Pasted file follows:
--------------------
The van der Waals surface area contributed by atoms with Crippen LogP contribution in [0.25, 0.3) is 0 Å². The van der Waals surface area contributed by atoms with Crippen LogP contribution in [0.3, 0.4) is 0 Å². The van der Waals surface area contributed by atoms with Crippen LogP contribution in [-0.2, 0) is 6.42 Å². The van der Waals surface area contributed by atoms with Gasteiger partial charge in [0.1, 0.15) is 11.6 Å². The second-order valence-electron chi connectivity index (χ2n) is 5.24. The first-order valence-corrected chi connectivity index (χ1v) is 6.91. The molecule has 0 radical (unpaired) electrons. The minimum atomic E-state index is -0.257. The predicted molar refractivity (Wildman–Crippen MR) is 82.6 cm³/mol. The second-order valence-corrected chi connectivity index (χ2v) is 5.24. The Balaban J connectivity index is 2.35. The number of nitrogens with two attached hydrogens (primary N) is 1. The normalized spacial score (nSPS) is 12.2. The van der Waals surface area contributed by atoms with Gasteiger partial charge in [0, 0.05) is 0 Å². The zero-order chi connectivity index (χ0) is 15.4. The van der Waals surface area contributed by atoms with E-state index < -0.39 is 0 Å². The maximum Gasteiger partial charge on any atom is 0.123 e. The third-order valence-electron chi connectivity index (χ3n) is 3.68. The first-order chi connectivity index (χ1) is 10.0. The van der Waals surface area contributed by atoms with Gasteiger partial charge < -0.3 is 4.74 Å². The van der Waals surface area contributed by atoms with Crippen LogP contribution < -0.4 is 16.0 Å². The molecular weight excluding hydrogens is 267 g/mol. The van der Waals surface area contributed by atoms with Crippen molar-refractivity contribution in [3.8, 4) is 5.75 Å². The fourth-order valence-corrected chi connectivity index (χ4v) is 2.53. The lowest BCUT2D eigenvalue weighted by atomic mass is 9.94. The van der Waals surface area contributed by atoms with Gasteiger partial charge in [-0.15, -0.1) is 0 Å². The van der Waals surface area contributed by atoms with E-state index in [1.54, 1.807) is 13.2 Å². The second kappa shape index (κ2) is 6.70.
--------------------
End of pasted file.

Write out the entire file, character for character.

The van der Waals surface area contributed by atoms with Crippen LogP contribution in [0.25, 0.3) is 0 Å². The van der Waals surface area contributed by atoms with Crippen LogP contribution in [0.3, 0.4) is 0 Å². The van der Waals surface area contributed by atoms with Crippen LogP contribution in [-0.2, 0) is 6.42 Å². The van der Waals surface area contributed by atoms with Gasteiger partial charge in [0.1, 0.15) is 11.6 Å². The second-order valence-electron chi connectivity index (χ2n) is 5.24. The first-order valence-corrected chi connectivity index (χ1v) is 6.91. The molecule has 0 radical (unpaired) electrons. The minimum atomic E-state index is -0.257. The predicted molar refractivity (Wildman–Crippen MR) is 82.6 cm³/mol. The second-order valence-corrected chi connectivity index (χ2v) is 5.24. The Balaban J connectivity index is 2.35. The number of nitrogens with two attached hydrogens (primary N) is 1. The normalized spacial score (nSPS) is 12.2. The van der Waals surface area contributed by atoms with Gasteiger partial charge in [0, 0.05) is 0 Å². The zero-order chi connectivity index (χ0) is 15.4. The van der Waals surface area contributed by atoms with E-state index < -0.39 is 0 Å². The maximum Gasteiger partial charge on any atom is 0.123 e. The third-order valence-electron chi connectivity index (χ3n) is 3.68. The first-order chi connectivity index (χ1) is 10.0. The van der Waals surface area contributed by atoms with Gasteiger partial charge < -0.3 is 4.74 Å². The van der Waals surface area contributed by atoms with Crippen LogP contribution < -0.4 is 16.0 Å². The molecular weight excluding hydrogens is 267 g/mol. The van der Waals surface area contributed by atoms with Crippen molar-refractivity contribution in [3.8, 4) is 5.75 Å². The fourth-order valence-corrected chi connectivity index (χ4v) is 2.53. The lowest BCUT2D eigenvalue weighted by atomic mass is 9.94. The van der Waals surface area contributed by atoms with Gasteiger partial charge in [-0.15, -0.1) is 0 Å². The van der Waals surface area contributed by atoms with E-state index in [1.54, 1.807) is 13.2 Å². The second kappa shape index (κ2) is 6.70.